a crash course in corporate profiteering

Strictly in pop-political terms, it seems as if conservatives are generally in favor of corporations but suspicious of government (aka the deregulated "free market"), while liberals are suspicious of corporations but in favor of government. Although the evils of government are easy to list, it is often too easy to forget the good that government can do, such as roads and social safety nets. Nevertheless, the ability of the private sector to fulfill the public-good functions of government is a powerful ideology. And that ideology fails to take in account situations such this one, recently reported by the Associated Press:

AP IMPACT: Cars made in Brazil are deadly

It seems that Brazil has four times the fatalities in passenger car accidents than the US, and the problem is "the cars themselves, produced with weaker welds, scant safety features and inferior materials compared to similar models manufactured for U.S. and European consumers, say experts and engineers inside the industry. Four of Brazil's five bestselling cars failed their independent crash tests."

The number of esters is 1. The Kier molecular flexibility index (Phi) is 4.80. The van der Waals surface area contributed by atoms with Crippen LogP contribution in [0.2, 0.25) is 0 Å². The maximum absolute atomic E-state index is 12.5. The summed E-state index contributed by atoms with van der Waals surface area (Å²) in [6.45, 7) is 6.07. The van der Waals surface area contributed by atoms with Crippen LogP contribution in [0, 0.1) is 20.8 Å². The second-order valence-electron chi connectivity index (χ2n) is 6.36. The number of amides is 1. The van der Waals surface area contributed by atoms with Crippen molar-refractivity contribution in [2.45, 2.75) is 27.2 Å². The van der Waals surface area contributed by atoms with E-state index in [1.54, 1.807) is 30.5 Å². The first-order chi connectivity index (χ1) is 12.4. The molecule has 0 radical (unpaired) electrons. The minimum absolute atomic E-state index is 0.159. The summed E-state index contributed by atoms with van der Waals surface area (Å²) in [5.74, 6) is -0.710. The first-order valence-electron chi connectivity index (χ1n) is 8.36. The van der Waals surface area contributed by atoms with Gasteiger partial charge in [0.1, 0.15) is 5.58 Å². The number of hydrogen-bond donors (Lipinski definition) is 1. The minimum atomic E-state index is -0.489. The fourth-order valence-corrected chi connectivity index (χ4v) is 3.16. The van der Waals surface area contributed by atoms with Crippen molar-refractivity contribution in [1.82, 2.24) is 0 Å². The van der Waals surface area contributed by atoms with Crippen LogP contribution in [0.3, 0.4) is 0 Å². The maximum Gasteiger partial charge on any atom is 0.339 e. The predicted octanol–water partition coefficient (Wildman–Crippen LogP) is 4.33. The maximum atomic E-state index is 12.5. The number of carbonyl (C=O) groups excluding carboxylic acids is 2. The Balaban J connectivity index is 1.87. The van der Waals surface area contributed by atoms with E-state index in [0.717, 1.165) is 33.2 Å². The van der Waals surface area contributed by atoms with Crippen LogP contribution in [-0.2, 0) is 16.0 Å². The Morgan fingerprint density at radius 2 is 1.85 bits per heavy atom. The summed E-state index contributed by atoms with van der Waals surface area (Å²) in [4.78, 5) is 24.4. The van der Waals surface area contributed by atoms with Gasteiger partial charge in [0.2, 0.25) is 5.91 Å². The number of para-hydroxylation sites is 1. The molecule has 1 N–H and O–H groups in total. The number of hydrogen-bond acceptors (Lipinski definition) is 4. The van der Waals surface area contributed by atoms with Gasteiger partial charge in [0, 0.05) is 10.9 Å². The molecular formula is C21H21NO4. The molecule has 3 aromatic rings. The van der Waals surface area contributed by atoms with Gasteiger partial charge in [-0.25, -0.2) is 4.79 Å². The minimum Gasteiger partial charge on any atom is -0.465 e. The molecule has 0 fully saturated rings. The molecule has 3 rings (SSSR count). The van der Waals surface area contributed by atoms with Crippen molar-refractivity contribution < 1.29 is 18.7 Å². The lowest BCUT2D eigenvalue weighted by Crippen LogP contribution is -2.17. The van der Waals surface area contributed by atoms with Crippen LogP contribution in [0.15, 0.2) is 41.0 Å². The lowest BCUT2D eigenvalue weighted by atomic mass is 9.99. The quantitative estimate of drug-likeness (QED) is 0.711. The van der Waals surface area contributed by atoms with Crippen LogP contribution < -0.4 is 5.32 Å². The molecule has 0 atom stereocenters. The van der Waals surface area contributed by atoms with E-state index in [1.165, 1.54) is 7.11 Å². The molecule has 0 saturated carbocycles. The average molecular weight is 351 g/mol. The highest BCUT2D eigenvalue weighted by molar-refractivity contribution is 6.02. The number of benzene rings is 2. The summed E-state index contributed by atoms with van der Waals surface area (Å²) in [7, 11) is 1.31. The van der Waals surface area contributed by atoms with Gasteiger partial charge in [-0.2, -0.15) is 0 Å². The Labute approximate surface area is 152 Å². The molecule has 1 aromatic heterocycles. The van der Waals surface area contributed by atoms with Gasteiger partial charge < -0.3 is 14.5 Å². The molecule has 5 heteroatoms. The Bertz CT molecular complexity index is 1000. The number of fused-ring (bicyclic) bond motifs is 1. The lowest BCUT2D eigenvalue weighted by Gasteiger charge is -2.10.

Carmakers, of course, claim their cars meet Brazilian safety laws, although "the country's few safety activists perceive a deadly double standard, with automakers earning more money from selling cars that offer drivers fewer safeguards." They might, indeed, be following the law...and if that law happens to result in considerably less safety than, say, US law...well, tough luck for Brazilian drivers, right? Caveat emptor.

The lesson is that, when left to their own initiative, it is all-too-easy for corporations to choose profit above people and the environment. Examples such as this highlights the fact that corporate authority is something to be wary of just as much as government authority, a position that ultimately rejects the doctrinal positions of both pop-conservatism and pop-liberalism, as well as refutes libertarianism as fundamentally misguided (read: fatally flawed) anarcho-capitalism. Ultimately, the problem is an age-old conundrum. Just as there is good governance and bad governance (in the moral sense), there is good business and bad business. The difference between the good and the bad is, of course, people.

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